The value with which you must be concerned when designing against recoil is not energy but momentum.
The Kinetic Energy of a projectile is formulated with the equation:
where E is the kinetic energy, m is the mass of the projectile and v is the velocity.
Momentum, on the other hand, is calculated using this similar equation:
where p is momentum (from the Latin petere, or impetus), m is mass, and v is velocity.
The change in momentum of an object is known as Impulse. The Impulse-Momentum theorem and the Conservation of Momentum are largely used to calculate scenarios involving Newton's Third Law of Motion (Equal but Opposite Reactions, or Recoil if you prefer).
So Kinetic Energy and Momentum are clearly very similar values, but they are not quite the same. Specifically, if you have two guns that fire different projectiles, one is fast and light and the other is slow and heavy, the energies might be the same but the recoil will not be the same, or vice versa. This is due to the velocity squared we see in the Kinetic Energy equation. This means we need to define our projectile exactly in order to properly analyze this problem.
Now, with that out of the way, we can look at some history. There have, in fact, been weapons (projectile weapons, even) that have delivered kinetic payloads on the same order of magnitude as your railgun. Specifically, the Schwerer Gustav railway cannon used by Nazi Germany could deliver a payload of about 1.8 gigajoules (v = ~720 m/s, m = ~7100 kg). The recoil the weapon would experience was about 5,112,000 newton-seconds (a unit we don't really need to care about too much).
The astonishing energy delivered by the Great Gustav was largely achieved due to the massive projectile, and not so much due to the speed of the projectile. In theory, we could definitely reverse those attributes and launch a small projectile at hypersonic velocities. If we had a muzzle velocity of 1% the speed of light, for example, the projectile would only need to weight like a milligram to deliver a gigajoule of energy. Unfortunately we have an issue in this regard.
It turns out there is an upper limit to velocity while inside the atmosphere. Atmospheric Heating will literally vaporize things travelling too fast (which is one of the many reasons you can't launch satellites into space with a railgun). The fastest you can reasonably go is about 7000 m/s. Even at this speed most materials will vaporize too quickly to be useful, but super dense materials like Uranium or Iridium will survive well enough. With this speed as the upper bound, if we wanted to strike with 1 gigajoule the projectile would have to weigh about 40 kilograms. That's not super unreasonable, especially considering Great Gustav's shells weighed 7 tonnes.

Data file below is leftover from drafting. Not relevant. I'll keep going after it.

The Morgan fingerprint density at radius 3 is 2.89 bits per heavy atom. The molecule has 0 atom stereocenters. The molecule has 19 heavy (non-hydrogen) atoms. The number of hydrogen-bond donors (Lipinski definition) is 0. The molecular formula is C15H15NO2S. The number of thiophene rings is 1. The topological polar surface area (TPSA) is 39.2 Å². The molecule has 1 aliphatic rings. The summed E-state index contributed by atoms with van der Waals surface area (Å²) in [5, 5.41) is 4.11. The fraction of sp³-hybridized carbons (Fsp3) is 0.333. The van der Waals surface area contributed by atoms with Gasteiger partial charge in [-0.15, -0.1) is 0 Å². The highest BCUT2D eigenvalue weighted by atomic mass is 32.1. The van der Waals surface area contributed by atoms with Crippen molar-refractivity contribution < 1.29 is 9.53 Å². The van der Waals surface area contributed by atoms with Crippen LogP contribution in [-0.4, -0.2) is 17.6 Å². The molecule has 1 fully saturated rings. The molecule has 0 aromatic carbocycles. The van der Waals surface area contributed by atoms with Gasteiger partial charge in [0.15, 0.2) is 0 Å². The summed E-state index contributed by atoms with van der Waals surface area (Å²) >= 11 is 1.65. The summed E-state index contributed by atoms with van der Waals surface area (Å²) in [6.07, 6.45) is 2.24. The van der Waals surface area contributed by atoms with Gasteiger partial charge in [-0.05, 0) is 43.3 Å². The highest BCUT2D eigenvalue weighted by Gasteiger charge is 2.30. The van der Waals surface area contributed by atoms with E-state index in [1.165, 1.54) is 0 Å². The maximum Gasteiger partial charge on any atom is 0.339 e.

With these numbers in mind, we can figure out how much impulse the railgun will produce when it fires: 280,000 newton-seconds. Compared to Gustav's figure, that number is paltry. To compare some others, the Mark 7 16"/50 guns aboard the Iowa Class Battleship produce a little over 1,000,000 newton-seconds of impulse. The primary weapon of the Abrams MBT produces about 10,000 newton-seconds of impulse.
So what does all this mean? In my opinion, a 1 gigajoule railgun would need to mounted aboard a small ship, or perhaps a very large self-propelled artillery piece (I'm fairly confident weapons like the M110 Howitzer produce similar recoil, but I could not find any definitive ballistic data). Large stationary artillery would also work, but such weapons were never really effective.
If I forgot something, or there is data I missed, please let me know!
EDIT: Turns out the M110 Howitzer produces about 50,000 newton-seconds of impulse, so I was actually mistaken about the magnitude of the recoil involved. This suggests a self-propelled artillery piece with our hypothetical 1GJ weapon will need a carriage much larger than used with the M110. I doubt it will need to be 5x bigger to manage the 5x recoil, but it will need to be significant.
EDIT 2: Ok one more edit! I found a weapon with a very similar recoil value: the German 28cm/45 SK L/45 Naval Gun. It generates an impulse of about 260,000 newton-seconds, which is close enough for our purposes. That link contains most of the relevant ballistic and dimensional data, but the long and short of it is that a weapon that size is usually mounted on a large ship (in this case it was the primary armament of some of Germany's Dreadnought-era capital ships) or as a fixed artillery piece (shore defense or railway cannon). In my humble opinion, it would be very difficult to mount this cannon on a tank, but at least some of that difficulty will be a result of the gun's weight. Our railgun will not have the same kinds of weight restrictions as a traditional cannon, though, so I think it's still feasible, especially if we're using modern materials and techniques.